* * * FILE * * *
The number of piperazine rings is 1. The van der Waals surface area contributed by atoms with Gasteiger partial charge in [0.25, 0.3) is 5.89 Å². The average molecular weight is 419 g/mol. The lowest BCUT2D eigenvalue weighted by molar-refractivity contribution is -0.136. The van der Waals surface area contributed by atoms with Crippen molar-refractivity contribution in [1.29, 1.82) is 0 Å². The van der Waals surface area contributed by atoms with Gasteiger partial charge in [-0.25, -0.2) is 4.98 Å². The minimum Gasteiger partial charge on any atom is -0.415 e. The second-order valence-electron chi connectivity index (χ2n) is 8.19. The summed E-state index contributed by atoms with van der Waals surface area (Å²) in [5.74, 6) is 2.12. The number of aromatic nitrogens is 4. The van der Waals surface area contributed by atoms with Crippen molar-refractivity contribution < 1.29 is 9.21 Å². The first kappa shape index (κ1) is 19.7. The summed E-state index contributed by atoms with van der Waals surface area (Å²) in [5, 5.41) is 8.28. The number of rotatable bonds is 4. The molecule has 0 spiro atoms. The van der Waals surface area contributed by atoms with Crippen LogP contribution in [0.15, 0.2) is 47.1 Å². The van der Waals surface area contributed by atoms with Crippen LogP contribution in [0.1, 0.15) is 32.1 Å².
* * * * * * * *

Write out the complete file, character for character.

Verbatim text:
The number of piperazine rings is 1. The van der Waals surface area contributed by atoms with Gasteiger partial charge in [0.25, 0.3) is 5.89 Å². The average molecular weight is 419 g/mol. The lowest BCUT2D eigenvalue weighted by molar-refractivity contribution is -0.136. The van der Waals surface area contributed by atoms with Crippen molar-refractivity contribution in [1.29, 1.82) is 0 Å². The van der Waals surface area contributed by atoms with Gasteiger partial charge in [-0.25, -0.2) is 4.98 Å². The minimum Gasteiger partial charge on any atom is -0.415 e. The second-order valence-electron chi connectivity index (χ2n) is 8.19. The summed E-state index contributed by atoms with van der Waals surface area (Å²) in [5.74, 6) is 2.12. The number of aromatic nitrogens is 4. The van der Waals surface area contributed by atoms with Crippen molar-refractivity contribution < 1.29 is 9.21 Å². The first kappa shape index (κ1) is 19.7. The summed E-state index contributed by atoms with van der Waals surface area (Å²) in [5, 5.41) is 8.28. The number of rotatable bonds is 4. The molecule has 0 spiro atoms. The van der Waals surface area contributed by atoms with Crippen LogP contribution in [0.15, 0.2) is 47.1 Å². The van der Waals surface area contributed by atoms with Crippen LogP contribution in [0.1, 0.15) is 32.1 Å².